Friendships. This has been on my mind a lot lately even before I read Elizabeth's column on Facebook friends. Leslie touched on some of my thoughts lately, as well, and I can especially identify with her admission - "I'm the sort of person who's skin crawls at the thought of prolonged superficiality." Me, too!
Ever since middle school, I have had many acquaintances but only two to three true friends in each season of my life. You probably can call to mind those who were your BFFs. In middle school, I remember Jennifer, Andrea, and Stacey. In high school, I had Wendy and Emily. In college, they were Gina and Terri. One summer, Rachel became my pal. Early marriage, I found Margaret and Stephanie (more mentors than friends, actually). As a new mother, I was inspired by Lauren and Mary. In law school, God sent Katie, Kate, and Carolyn (then Lauren). In Florida, I met Cristina, Mimi, and Theresa. All so special!
My personality is such that new conversations either get deep really fast or die even faster. I like to get to know other people really well. So, by our second one-on-one conversation, we are either forever friends, polite acquaintances, or waving goodbye. This doesn't mean I will not invite groups of acquaintances to hang out (like at our recent Mom's Breakfast), but my forever friends are the ones I make a point to enjoy their company regularly!
Anyway, the reasons I have been pondering friendships are that we just moved to a new city where I only knew a handful of people, and I am gladly enduring another babyhood phase of my life in which free time is nonexistent. I admitted yesterday to a friend, IRL on FB (that feels so hip to type!), that I realized I am and feel I must be very guarded with my choices of friends in this season of life. My rationale appears quite selfish, but I am okay with that. What I am trying to do is put my family first, because if mama ain't happy...
My guidelines for making new friends IRL (so, dearest friends who are already loved and do not fit one or more of these, I will not leave you) are the following:
1. She must not require a lot of time from me. Honestly, God has filled my hands with homeschooling and raising three amazing children while seeking my own holiness and my beloved husband's. I do not have time for weekly play dates or daily chats on the phone, much less a more mature dessert, wine, or coffee date. If we are going to spend time together, it is going to be with my children. Therefore...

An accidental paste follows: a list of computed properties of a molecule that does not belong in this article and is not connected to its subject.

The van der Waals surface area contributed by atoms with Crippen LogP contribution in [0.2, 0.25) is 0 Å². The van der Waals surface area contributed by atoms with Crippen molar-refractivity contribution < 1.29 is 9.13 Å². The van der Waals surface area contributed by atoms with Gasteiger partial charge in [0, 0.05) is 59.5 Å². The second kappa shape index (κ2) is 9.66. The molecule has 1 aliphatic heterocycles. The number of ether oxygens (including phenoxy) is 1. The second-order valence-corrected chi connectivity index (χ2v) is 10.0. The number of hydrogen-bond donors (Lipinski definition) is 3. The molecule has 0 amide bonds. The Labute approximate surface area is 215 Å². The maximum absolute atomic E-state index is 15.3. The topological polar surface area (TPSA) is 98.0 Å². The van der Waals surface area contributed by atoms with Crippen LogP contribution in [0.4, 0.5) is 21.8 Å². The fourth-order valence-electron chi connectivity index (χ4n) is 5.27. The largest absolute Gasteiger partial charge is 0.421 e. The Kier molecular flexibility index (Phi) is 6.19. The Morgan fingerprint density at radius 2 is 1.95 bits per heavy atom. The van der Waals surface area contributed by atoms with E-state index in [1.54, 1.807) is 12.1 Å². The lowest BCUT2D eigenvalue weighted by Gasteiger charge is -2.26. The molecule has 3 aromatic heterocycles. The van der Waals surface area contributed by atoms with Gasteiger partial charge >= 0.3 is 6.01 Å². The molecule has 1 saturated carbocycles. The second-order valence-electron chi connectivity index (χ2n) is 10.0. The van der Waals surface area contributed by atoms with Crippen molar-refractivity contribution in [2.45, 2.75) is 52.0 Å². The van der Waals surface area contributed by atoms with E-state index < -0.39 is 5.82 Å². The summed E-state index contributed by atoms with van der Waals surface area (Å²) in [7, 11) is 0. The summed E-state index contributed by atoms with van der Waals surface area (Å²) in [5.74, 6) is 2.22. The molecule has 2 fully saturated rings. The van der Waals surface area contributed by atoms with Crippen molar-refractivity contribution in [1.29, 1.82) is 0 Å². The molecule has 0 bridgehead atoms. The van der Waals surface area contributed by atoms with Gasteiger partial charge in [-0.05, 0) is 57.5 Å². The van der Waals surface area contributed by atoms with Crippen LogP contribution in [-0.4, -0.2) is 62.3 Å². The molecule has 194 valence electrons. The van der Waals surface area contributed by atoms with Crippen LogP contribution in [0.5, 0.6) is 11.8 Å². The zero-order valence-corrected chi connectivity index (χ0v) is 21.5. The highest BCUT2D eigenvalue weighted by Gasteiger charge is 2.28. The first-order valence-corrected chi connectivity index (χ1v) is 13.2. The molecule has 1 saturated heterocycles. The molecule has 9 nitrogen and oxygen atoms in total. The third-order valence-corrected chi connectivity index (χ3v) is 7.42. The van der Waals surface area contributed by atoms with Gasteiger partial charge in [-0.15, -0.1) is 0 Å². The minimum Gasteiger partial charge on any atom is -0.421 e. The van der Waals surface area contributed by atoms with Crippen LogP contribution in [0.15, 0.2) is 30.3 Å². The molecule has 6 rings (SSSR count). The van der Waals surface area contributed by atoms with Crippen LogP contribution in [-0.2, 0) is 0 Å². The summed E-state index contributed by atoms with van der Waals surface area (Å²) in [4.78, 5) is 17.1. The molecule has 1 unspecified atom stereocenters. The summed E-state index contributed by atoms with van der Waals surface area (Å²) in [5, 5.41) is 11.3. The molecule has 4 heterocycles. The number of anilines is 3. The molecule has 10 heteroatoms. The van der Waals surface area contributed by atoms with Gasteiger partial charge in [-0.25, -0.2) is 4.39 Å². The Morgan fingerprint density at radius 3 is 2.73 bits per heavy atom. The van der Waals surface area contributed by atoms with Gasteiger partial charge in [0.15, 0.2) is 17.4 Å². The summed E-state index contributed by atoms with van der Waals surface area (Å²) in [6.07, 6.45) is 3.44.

2. I must like her children and like them enough to want them to be friends with my children. If this is true, I know we have something in common. We have high expectations for the behavior and holiness of our children. Our children are our life and our vocation. Leading to...
3. She has to be a
4. It would be ideal if she is a strong Catholic in love with the Truth of Holy Mother Church. My faith is such an integral part of my life that I want my intimate relationships to include that faith. During this season of my life, I do not feel called to defend my faith on a regular basis. Religion is such a sacred, personal topic that to delve into deep conversation with anyone of faith automatically involves his/her beliefs. Sure, I could agree to disagree with someone on some things, but if it is a central Truth of my life, I would always feel uncomfortable truly sharing my heart.
Disclaimer: Yes, it is healthy to have friends who see things differently. No, I am not opposed to being friends with someone the Lord puts in my path who does not meet my guidelines. That is why they are guidelines not requirements! I am speaking here of those women I seek out specifically for friendship.
What do you think? Am I being too picky? Do you understand my reasoning? Are you happy with your circle of friends? What guidelines do you follow for carefully choosing friends? (and, let us talk soon about how to teach your children to choose friends carefully!)